Ah, serenity: 1940s vintage bathroom wallpapers new to Hannah’s Treasures

The 1940s and 1950s vintage bathroom wallpapers at Hannah’s Treasure are just gorgeous. Many of them are … so glamorous… so Nick and Nora, I need a bubble bath with champagne NOW. Above: I don’t think we get to see a gray-plum colorway very often on wallpaper. I might have to hoard some this one [13 double rolls available as I write this story] for a future, as-yet-undermined project.

Above: The same pattern as my gray/plum fave, but in a peachy pink and coral. If only I had a dozen bathrooms to decorate! 15 double rolls currently in stock.

Above: So serene. Good for a pink or green or pink-and-green bathroom. 9 double rolls in stock currently.


Above: Same pattern, sunnier colorway. 9 double rolls in stock.

Above: All these wallpapers must have come from the same book, the same designer… they have the same light touch. 2 double rolls in stock.

Above: Nice to see some different flowers. 10 double rolls in stock.

Above: These shiny papers were early papers, I tend to think. Quite striking, to be sure! 3 double rolls currently in stock.

Above: A look that I don’t write about enough — a very soft pastel, whisper Heywood-Wakefield kind of look. I could get into it! 17 double rolls of this beauty in stock currently.

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  1. DJ says:

    These designs make my heart smile! But alas, wallpaper is not for me. However, I could see framing sections as pictures. In fact, I have some Benjamin Jorg Harris 1940’s paintings that remind of these!

    I cannot wait to see pictures of the NINE bathrooms!!! And the rest of the house!!!

    1. Elizabeth from Texas says:

      Thanks! We take possession of the house tomorrow. Right now the house has been “contemporary-ized” and is pretty much neutrals everywhere. You can see its “before” pictures by googling the address 4511 Balcones Drive, Austin, TX, since it was just for sale recently. We’re excited about taking it back to 1963 as much as is practical. We were able to find the original floor plans at the Austin History Center! (It has been much changed and enlarged.)

        1. Elizabeth from Texas says:

          Thanks! I don’t need MY own TV show, but what a brilliant idea: A TV show that takes remodeled houses back to the era in which they were built! Now THAT would be HGTV worth watching. We looked at easily 100 homes, and it was heart-breaking how many were “updated” or else weren’t updated, but were being sold as “knock-downs”. It’s hard for me to understand, so I have to keep reminding myself that not everyone loves the 40s-50s-60s decor like we do!!! (What’s the matter with them? Just kidding!)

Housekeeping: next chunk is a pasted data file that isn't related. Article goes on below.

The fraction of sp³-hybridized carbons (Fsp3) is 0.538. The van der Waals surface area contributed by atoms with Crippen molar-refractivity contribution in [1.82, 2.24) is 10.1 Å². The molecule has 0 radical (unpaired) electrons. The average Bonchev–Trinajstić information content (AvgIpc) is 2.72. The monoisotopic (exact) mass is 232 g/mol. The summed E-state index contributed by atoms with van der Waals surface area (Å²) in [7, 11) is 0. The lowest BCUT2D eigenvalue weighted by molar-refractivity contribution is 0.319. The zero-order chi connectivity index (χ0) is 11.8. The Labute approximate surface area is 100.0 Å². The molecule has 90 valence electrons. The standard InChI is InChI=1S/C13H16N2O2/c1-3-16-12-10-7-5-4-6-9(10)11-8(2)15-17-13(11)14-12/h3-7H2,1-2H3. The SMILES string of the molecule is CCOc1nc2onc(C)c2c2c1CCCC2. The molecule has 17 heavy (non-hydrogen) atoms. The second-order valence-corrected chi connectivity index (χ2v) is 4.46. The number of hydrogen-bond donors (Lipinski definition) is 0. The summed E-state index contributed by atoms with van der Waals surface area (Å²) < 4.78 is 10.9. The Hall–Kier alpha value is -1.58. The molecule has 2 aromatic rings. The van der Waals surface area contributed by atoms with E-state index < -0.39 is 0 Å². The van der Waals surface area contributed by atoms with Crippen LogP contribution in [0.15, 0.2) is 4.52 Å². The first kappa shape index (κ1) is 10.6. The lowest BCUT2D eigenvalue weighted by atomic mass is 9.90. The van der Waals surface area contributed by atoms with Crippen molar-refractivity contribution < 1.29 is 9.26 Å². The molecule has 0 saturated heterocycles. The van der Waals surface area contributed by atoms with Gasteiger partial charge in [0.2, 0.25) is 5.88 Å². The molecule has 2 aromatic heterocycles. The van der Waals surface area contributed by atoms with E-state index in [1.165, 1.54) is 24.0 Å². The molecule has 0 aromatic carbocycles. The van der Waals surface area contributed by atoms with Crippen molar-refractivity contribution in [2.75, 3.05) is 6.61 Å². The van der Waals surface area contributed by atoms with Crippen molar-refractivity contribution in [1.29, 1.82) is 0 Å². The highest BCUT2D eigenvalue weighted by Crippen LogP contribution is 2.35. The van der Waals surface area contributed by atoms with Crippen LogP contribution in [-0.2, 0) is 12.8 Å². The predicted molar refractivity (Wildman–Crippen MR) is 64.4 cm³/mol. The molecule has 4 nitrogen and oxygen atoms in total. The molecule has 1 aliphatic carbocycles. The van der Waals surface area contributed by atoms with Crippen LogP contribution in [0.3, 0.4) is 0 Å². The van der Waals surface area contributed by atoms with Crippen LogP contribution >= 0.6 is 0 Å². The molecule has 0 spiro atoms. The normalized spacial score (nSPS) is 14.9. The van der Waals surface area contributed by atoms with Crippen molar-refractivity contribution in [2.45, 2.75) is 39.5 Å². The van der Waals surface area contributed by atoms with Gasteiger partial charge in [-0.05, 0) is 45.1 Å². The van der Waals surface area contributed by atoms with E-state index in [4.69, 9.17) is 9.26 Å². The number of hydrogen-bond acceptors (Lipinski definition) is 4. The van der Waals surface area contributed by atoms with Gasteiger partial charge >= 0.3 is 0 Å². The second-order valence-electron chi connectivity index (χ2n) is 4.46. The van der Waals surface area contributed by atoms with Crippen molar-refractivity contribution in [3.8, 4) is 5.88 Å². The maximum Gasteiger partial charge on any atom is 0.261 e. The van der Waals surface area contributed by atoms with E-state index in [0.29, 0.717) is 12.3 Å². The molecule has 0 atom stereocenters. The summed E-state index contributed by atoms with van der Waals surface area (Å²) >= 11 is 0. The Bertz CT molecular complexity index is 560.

2. PrimroseRoad says:

          OOOH this looks like fun! What a shame they didn’t leave original fixtures, though! Can you imagine what THOSE must have been like? I’m doing the same thing on a much small scale…of three baths, two are remaining/being restored to the original. The master bath (original) was a total gut, but we kept the 50’s flavor by using an MCM dresser as the vanity, salvaged colored fixtures, and put windmill tile on the floor. Even if you don’t want to restore every bath, you can still get a great period look….

          1. Elizabeth from Texas says:

            I feel like there’s not an original square inch left in the house. But we’ll try to take it back!! How spectacular yours sounds! What colors are your three bathrooms? Sounds like you’ve done an incredible job! Wish we could see photos! I just adore original or original-looking bathrooms with COLOR fixtures and tiles!!!

  2. Primrose Road says:

    Oh — and obviously will work outside the bathroom (and using foamcore will let me lighten up some of the rooms paneled in dark wood without damaging the panels!)

  3. Primrose Road says:

    Love these papers and came up with an option that works for my budget and reduces the headache of working with old paper and limited stock.